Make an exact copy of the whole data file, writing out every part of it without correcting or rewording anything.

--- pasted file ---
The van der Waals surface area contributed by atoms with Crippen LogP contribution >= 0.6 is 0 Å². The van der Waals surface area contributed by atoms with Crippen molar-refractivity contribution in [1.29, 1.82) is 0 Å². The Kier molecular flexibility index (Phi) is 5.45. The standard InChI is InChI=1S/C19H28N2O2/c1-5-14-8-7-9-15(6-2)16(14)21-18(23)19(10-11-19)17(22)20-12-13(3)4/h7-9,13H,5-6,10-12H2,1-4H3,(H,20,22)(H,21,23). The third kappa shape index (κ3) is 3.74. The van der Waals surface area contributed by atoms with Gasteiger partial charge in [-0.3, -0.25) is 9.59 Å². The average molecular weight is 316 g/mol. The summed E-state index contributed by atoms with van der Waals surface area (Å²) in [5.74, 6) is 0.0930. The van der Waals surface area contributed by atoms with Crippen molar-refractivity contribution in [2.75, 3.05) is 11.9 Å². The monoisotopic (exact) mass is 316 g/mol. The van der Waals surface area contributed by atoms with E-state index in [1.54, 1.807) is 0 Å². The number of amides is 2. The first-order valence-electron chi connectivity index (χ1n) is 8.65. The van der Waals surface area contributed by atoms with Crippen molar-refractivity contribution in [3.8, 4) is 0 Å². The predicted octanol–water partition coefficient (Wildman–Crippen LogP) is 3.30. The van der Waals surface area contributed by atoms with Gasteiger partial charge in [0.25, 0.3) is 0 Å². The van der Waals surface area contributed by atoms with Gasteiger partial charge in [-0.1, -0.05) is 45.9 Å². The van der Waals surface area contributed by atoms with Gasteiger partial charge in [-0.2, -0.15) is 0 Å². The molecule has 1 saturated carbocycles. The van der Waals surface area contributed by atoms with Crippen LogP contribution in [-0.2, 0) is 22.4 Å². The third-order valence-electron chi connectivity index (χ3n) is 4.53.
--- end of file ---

The van der Waals surface area contributed by atoms with Crippen LogP contribution >= 0.6 is 0 Å². The van der Waals surface area contributed by atoms with Crippen molar-refractivity contribution in [1.29, 1.82) is 0 Å². The Kier molecular flexibility index (Phi) is 5.45. The standard InChI is InChI=1S/C19H28N2O2/c1-5-14-8-7-9-15(6-2)16(14)21-18(23)19(10-11-19)17(22)20-12-13(3)4/h7-9,13H,5-6,10-12H2,1-4H3,(H,20,22)(H,21,23). The third kappa shape index (κ3) is 3.74. The van der Waals surface area contributed by atoms with Gasteiger partial charge in [-0.3, -0.25) is 9.59 Å². The average molecular weight is 316 g/mol. The summed E-state index contributed by atoms with van der Waals surface area (Å²) in [5.74, 6) is 0.0930. The van der Waals surface area contributed by atoms with Crippen molar-refractivity contribution in [2.75, 3.05) is 11.9 Å². The monoisotopic (exact) mass is 316 g/mol. The van der Waals surface area contributed by atoms with E-state index in [1.54, 1.807) is 0 Å². The number of amides is 2. The first-order valence-electron chi connectivity index (χ1n) is 8.65. The van der Waals surface area contributed by atoms with Crippen molar-refractivity contribution in [3.8, 4) is 0 Å². The predicted octanol–water partition coefficient (Wildman–Crippen LogP) is 3.30. The van der Waals surface area contributed by atoms with Gasteiger partial charge in [0.25, 0.3) is 0 Å². The van der Waals surface area contributed by atoms with Gasteiger partial charge in [-0.1, -0.05) is 45.9 Å². The van der Waals surface area contributed by atoms with Gasteiger partial charge in [-0.2, -0.15) is 0 Å². The molecule has 1 saturated carbocycles. The van der Waals surface area contributed by atoms with Crippen LogP contribution in [-0.2, 0) is 22.4 Å². The third-order valence-electron chi connectivity index (χ3n) is 4.53.